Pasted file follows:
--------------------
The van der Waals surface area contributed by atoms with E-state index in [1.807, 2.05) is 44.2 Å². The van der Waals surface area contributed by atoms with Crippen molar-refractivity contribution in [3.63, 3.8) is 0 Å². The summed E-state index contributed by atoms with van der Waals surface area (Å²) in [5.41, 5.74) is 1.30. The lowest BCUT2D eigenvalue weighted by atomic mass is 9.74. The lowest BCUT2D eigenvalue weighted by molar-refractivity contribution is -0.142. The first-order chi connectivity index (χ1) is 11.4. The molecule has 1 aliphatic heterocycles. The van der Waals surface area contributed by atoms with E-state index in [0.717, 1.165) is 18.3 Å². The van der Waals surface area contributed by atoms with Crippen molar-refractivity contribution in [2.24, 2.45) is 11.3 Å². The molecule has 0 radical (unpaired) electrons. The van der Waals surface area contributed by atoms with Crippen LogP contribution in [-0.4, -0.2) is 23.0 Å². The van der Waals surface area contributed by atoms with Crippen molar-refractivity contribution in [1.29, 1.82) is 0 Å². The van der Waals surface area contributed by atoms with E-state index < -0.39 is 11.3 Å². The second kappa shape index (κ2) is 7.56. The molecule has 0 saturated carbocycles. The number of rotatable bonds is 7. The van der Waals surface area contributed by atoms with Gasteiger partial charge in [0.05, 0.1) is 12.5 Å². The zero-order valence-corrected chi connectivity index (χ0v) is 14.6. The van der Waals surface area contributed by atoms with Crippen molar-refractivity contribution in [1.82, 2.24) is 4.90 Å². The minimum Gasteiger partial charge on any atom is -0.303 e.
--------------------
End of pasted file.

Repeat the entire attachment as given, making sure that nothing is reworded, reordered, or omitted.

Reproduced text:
The van der Waals surface area contributed by atoms with E-state index in [1.807, 2.05) is 44.2 Å². The van der Waals surface area contributed by atoms with Crippen molar-refractivity contribution in [3.63, 3.8) is 0 Å². The summed E-state index contributed by atoms with van der Waals surface area (Å²) in [5.41, 5.74) is 1.30. The lowest BCUT2D eigenvalue weighted by atomic mass is 9.74. The lowest BCUT2D eigenvalue weighted by molar-refractivity contribution is -0.142. The first-order chi connectivity index (χ1) is 11.4. The molecule has 1 aliphatic heterocycles. The van der Waals surface area contributed by atoms with E-state index in [0.717, 1.165) is 18.3 Å². The van der Waals surface area contributed by atoms with Crippen molar-refractivity contribution in [2.24, 2.45) is 11.3 Å². The molecule has 0 radical (unpaired) electrons. The van der Waals surface area contributed by atoms with Crippen LogP contribution in [-0.4, -0.2) is 23.0 Å². The van der Waals surface area contributed by atoms with Crippen molar-refractivity contribution in [1.29, 1.82) is 0 Å². The van der Waals surface area contributed by atoms with E-state index < -0.39 is 11.3 Å². The second kappa shape index (κ2) is 7.56. The molecule has 0 saturated carbocycles. The number of rotatable bonds is 7. The van der Waals surface area contributed by atoms with Gasteiger partial charge in [0.05, 0.1) is 12.5 Å². The zero-order valence-corrected chi connectivity index (χ0v) is 14.6. The van der Waals surface area contributed by atoms with Crippen molar-refractivity contribution in [1.82, 2.24) is 4.90 Å². The minimum Gasteiger partial charge on any atom is -0.303 e.